6,900 6,899 6,898… Paterson Begins a Veto Marathon

The Senate wants to talk; the governor says: message received

As the Senate sought to negotiate and further delay a late budget to head off 6,900 promised vetoes, Gov. David Paterson rifled through a 2-foot high stack of the Legislature's budget bills, voiding them at a rate of one every 3 seconds Thursday.

"I'm not talking to them," Paterson told reporters during a break in vetoing the Legislature's budget bills that he said the state can't afford. "They sent me a message. They sent that budget that was out of balance."

Paterson has until the end of July 9 to complete his vetoes, but he expects to finish sooner, perhaps as soon as Friday afternoon. In his office, his counsel Peter Kiernan and several staffers reviewed and passed each veto message to Paterson. At the end of the rectangular table, Kiernan handed him a bill, explained which it was, then the legally blind governor put his nose to the paper and signed his initials.

He said many of the programs are laudable and important, but unaffordable. His vetoes Thursday included grants to the elementary school his children attended, a service group whose board of directors includes his wife, and a group to which his mother had been a member.

Meanwhile, the Democrat-led Senate reversed its course in order to force negotiations with Paterson and Assembly Speaker Sheldon Silver. Senators returned to session, but there was no plan by Democrats to pass the final bill needed to close the budget that was due April 1.

"It is shameful and it makes absolutely no sense," said Sen. Thomas Libous, a Broome County Republican. He and his GOP colleagues pledged to stay in Albany until the budget was finished.

"It's now over three months late, this budget of ours," said Republican Sen. John DeFrancisco of Onondaga County. "We should be able to at least consider this budget today, before the Senate majority Democrats have us go home for the weekend."

Democratic Senate leader John Sampson made a surprise announcement Wednesday night that the chamber would not, as scheduled, approve the final budget bill on Thursday. Instead, he said the Senate would break for the July 4 holiday weekend. He said he wanted to start negotiations on bills Paterson is insisting the Legislature take up before he discusses any other action, but only after he completes his vetoes.

Holding the final bill of a budget provides substantial leverage to force negotiations in the Legislature. Until the final bill is passed, lawmakers' pay will continue to be withheld. That back pay is now about $20,000 for each legislator, pay withheld under law since April 1 budget deadline passed.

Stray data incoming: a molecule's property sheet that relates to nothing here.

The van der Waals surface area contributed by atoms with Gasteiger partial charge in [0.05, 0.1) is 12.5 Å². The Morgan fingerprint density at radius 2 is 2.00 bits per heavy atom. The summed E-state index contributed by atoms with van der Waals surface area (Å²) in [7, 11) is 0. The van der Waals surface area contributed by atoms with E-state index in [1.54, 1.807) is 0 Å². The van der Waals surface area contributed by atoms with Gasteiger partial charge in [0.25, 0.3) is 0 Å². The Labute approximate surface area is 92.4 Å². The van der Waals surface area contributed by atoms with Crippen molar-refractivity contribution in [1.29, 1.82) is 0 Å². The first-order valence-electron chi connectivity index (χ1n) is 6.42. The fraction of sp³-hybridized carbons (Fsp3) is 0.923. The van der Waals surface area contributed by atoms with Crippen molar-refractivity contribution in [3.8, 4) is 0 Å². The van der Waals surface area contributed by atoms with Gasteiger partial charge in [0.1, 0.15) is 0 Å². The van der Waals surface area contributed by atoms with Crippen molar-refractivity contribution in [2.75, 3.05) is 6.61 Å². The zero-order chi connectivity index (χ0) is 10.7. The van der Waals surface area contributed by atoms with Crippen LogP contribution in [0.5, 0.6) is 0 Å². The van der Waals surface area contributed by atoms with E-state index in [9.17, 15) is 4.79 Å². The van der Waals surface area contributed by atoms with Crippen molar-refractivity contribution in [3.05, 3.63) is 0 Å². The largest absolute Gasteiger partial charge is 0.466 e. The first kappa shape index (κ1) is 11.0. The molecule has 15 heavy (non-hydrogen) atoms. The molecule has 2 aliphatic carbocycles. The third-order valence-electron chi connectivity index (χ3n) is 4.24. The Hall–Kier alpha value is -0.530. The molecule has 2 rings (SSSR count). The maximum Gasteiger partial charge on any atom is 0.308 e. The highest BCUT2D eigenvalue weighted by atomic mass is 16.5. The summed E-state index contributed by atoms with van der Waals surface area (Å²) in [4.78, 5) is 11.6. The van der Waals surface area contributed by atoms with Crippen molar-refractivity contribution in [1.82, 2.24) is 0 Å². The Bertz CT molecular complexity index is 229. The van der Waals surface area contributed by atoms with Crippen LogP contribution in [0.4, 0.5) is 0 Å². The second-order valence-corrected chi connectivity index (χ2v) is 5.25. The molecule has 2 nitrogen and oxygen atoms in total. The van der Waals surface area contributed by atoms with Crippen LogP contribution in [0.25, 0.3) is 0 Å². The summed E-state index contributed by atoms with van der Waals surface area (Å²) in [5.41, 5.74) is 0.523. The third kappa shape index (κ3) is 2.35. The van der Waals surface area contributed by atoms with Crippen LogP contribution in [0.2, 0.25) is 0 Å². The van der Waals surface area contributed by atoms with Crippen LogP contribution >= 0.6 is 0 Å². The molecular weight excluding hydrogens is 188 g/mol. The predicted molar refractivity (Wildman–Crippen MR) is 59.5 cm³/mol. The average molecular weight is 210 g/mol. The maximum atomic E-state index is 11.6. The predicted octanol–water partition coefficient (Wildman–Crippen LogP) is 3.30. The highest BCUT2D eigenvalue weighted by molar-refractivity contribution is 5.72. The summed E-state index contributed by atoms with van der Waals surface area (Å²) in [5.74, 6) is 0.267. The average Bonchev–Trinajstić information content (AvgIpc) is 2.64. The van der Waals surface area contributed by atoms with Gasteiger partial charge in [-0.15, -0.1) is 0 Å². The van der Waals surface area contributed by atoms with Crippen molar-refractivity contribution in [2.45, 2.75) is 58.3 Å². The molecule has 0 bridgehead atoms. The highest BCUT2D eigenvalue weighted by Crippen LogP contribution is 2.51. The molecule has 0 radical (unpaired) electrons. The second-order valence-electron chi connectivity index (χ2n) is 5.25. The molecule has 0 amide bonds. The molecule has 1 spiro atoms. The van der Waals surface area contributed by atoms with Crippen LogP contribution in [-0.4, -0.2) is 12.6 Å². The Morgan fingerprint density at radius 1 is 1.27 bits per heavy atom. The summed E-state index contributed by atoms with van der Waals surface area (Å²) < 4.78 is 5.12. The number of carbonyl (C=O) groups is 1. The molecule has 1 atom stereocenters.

The next stop for the batch of vetoes will be the Assembly, which will have to decide whether to try to override any or all of them. But that's seems unlikely because the Republicans in the Senate's minority, excluded from budget negotiations and voting in a bloc against every budget bill, could deny the Senate's Democratic majority the two-thirds vote they need.

After the vetoes are done, Paterson said his top priority remains creation of a contingency fund in the event $1 billion in threatened Medicaid funding known as FMAP, never comes from Washington. That would blow a hole in the state's budget in coming weeks or months. He also wants approval for his plan to empower the public universities to grown unfettered by Albany politics and be able to approve their own tuition increases, as much as 8 percent a year.

"It would be an easy thing to leave Albany," Sampson said, "but it is the responsible thing for us to continue negotiations ... to have a plan at least for FMAP."

"If the governor, in fact, wants to sit down and talk about it, we're prepared to talk about it," Silver said Thursday.

Silver said he is optimistic all or most or most of the Medicaid funding will come to the state and contingency plan isn't needed. If the aid is lost, he said the Legislature and governor can deal with the deficit then.

Silver also opposes Paterson's bill to allow the State University of New York and City University of New York to set tuition, fearing poor students will be priced out.

SUNY Chancellor Nancy Zimpher said the proposal would allow the public universities to grow into national academic powers, while keeping the poorest students in college.

The legislative session had been scheduled to end June 21.

Copyright AP - Associated Press
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